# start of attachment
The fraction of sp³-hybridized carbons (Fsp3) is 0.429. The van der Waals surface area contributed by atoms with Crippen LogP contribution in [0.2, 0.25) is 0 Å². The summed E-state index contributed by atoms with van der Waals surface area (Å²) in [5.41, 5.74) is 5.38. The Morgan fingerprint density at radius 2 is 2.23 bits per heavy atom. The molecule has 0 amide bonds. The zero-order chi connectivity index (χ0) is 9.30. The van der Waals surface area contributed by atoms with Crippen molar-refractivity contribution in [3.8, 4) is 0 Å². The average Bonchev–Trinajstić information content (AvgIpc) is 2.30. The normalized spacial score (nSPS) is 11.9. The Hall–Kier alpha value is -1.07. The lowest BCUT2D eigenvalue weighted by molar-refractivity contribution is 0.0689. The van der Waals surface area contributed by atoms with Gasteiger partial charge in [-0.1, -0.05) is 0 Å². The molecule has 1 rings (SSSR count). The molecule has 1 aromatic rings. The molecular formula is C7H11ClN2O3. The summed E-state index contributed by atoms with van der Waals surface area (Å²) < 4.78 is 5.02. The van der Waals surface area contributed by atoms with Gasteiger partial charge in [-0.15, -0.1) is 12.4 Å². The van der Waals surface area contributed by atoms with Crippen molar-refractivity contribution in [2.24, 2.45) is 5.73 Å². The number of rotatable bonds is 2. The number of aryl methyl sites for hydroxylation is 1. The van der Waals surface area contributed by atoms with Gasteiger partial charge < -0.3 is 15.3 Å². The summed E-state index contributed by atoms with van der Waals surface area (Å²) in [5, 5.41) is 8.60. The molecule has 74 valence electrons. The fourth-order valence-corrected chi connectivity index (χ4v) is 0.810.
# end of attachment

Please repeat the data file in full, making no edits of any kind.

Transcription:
The fraction of sp³-hybridized carbons (Fsp3) is 0.429. The van der Waals surface area contributed by atoms with Crippen LogP contribution in [0.2, 0.25) is 0 Å². The summed E-state index contributed by atoms with van der Waals surface area (Å²) in [5.41, 5.74) is 5.38. The Morgan fingerprint density at radius 2 is 2.23 bits per heavy atom. The molecule has 0 amide bonds. The zero-order chi connectivity index (χ0) is 9.30. The van der Waals surface area contributed by atoms with Crippen molar-refractivity contribution in [3.8, 4) is 0 Å². The average Bonchev–Trinajstić information content (AvgIpc) is 2.30. The normalized spacial score (nSPS) is 11.9. The Hall–Kier alpha value is -1.07. The lowest BCUT2D eigenvalue weighted by molar-refractivity contribution is 0.0689. The van der Waals surface area contributed by atoms with Gasteiger partial charge in [-0.1, -0.05) is 0 Å². The molecule has 1 rings (SSSR count). The molecule has 1 aromatic rings. The molecular formula is C7H11ClN2O3. The summed E-state index contributed by atoms with van der Waals surface area (Å²) < 4.78 is 5.02. The van der Waals surface area contributed by atoms with Gasteiger partial charge in [-0.15, -0.1) is 12.4 Å². The van der Waals surface area contributed by atoms with Crippen molar-refractivity contribution in [2.24, 2.45) is 5.73 Å². The number of rotatable bonds is 2. The number of aryl methyl sites for hydroxylation is 1. The van der Waals surface area contributed by atoms with Gasteiger partial charge < -0.3 is 15.3 Å². The summed E-state index contributed by atoms with van der Waals surface area (Å²) in [5, 5.41) is 8.60. The molecule has 74 valence electrons. The fourth-order valence-corrected chi connectivity index (χ4v) is 0.810.